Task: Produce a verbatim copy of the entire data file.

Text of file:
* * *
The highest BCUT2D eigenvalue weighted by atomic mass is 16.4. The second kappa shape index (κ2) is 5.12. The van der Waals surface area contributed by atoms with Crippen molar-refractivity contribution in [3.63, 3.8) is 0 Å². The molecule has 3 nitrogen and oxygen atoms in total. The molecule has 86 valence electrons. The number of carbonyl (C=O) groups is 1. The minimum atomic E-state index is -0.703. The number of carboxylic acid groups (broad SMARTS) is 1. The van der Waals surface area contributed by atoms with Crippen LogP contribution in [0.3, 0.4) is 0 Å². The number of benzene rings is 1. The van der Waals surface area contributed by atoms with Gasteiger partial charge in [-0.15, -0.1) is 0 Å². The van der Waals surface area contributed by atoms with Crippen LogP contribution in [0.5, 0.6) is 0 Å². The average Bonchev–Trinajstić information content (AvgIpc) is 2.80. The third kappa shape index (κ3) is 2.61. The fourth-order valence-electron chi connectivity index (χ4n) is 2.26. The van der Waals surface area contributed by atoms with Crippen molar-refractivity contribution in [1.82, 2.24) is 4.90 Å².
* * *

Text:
The highest BCUT2D eigenvalue weighted by atomic mass is 16.4. The second kappa shape index (κ2) is 5.12. The van der Waals surface area contributed by atoms with Crippen molar-refractivity contribution in [3.63, 3.8) is 0 Å². The molecule has 3 nitrogen and oxygen atoms in total. The molecule has 86 valence electrons. The number of carbonyl (C=O) groups is 1. The minimum atomic E-state index is -0.703. The number of carboxylic acid groups (broad SMARTS) is 1. The van der Waals surface area contributed by atoms with Crippen LogP contribution in [0.3, 0.4) is 0 Å². The number of benzene rings is 1. The van der Waals surface area contributed by atoms with Gasteiger partial charge in [-0.15, -0.1) is 0 Å². The van der Waals surface area contributed by atoms with Crippen LogP contribution in [0.5, 0.6) is 0 Å². The average Bonchev–Trinajstić information content (AvgIpc) is 2.80. The third kappa shape index (κ3) is 2.61. The fourth-order valence-electron chi connectivity index (χ4n) is 2.26. The van der Waals surface area contributed by atoms with Crippen molar-refractivity contribution in [1.82, 2.24) is 4.90 Å².